Comment sections on websites can be nasty places, but they’re rarely more useless than they are on popular recipe sites like AllRecipes, Epicurious, and the like. The comments there are not full of the obvious trolling you come across elsewhere, which is generally easy to ignore. Instead, you find one recipe “review” after another that pointlessly recounts an innocuous substitution, describes a husband who thought the dish was too spicy, or shares a breathless complaint about “no flavor” that could surely be fixed with a teaspoon of salt. Occasionally one finds a flash of genius from a clever cook, but usually the comments are an endless slog.
So I was happy to discover that my despair over such commenting practices is widely shared—and even happier to read a perfect parody of this corner of the Internet. In a glorious recipe posted to Food.com that has been making the rounds on Twitter, a frustrated cook offers a recipe for ice cubes, noting that it may come in handy for “families who have members who don't know how or have forgotten how to make ice when the ice tray is empty.” The rundown proceeds as expected—water, freezer—and it’s funny enough on its own: a passive-aggressive plea to refill trays that anyone can get behind.
But then the commenters get ahold of it, and the magic begins.
“This recipe is horrible!” declares Chef #1408275. “Maybe I should have left them in longer than two minutes (the recipe doesn't say how long to leave them in the freezer so I just kind of guessed) but mine came out all watery. I won't be making these again.”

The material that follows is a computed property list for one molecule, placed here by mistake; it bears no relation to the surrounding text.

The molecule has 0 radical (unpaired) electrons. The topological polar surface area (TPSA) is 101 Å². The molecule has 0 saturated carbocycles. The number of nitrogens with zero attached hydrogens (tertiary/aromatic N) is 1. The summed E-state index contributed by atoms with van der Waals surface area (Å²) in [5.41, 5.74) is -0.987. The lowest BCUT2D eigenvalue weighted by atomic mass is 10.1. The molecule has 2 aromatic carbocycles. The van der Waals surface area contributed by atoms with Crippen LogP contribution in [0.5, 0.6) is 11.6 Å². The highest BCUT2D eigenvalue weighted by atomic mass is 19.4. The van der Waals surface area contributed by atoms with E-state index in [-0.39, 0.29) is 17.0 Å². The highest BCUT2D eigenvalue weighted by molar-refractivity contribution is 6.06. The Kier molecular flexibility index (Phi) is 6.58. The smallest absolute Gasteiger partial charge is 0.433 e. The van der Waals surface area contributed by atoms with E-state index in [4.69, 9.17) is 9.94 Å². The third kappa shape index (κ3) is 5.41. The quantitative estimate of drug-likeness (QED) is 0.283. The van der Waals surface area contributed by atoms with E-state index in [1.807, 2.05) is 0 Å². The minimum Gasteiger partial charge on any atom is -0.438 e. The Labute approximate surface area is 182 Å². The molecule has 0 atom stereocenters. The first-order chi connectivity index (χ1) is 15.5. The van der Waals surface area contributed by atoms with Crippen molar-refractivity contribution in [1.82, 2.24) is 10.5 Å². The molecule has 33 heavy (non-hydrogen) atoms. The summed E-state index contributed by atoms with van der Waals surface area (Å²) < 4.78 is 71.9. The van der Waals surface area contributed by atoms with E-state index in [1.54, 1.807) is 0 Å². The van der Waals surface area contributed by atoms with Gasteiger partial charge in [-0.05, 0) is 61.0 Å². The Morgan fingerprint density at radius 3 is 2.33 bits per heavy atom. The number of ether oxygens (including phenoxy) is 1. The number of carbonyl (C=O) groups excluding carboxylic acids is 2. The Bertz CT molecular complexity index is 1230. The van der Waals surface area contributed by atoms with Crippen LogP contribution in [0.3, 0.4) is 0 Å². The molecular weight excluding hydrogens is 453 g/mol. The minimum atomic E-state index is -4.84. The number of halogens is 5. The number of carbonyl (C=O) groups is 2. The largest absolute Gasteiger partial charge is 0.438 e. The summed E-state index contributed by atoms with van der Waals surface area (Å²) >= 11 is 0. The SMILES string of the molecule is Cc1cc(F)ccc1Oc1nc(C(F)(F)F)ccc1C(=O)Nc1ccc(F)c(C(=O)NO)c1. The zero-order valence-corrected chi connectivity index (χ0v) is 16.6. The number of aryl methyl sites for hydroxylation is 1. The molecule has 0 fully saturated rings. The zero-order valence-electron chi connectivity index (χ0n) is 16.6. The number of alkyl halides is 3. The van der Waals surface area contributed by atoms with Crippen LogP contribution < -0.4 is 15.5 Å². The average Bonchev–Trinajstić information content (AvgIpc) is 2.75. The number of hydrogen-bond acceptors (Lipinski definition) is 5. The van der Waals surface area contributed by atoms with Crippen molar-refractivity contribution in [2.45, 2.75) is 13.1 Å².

“I harvest my own free-range water, so the idea of putting it in a plastic tray and a commercially made electricity-wasting freezer disgusts me,” huffs donquix66.
It goes on, beautifully: “I was wondering if you had a crock-pot version for this recipe.” “So easy and low carb/cal, lactose, and gluten free.” “The addition of 1 1/2 T of Sriracha really lifted the oxygen flavor that was being overpowered by the doubled hydrogen.”
The winks and nudges continue, and no commenter stereotype goes uncovered. There is a Rachael Ray joke, an Al Gore joke, and at least one genuinely helpful suggestion for how to end up with clearer ice (start with hot water). True, the jest gets a little overextended in 326 reviews, but the deft sendup of the comments that typically litter these sites seems to have sprouted organically from the community. It’s enough to restore one’s faith in Internet commenting.
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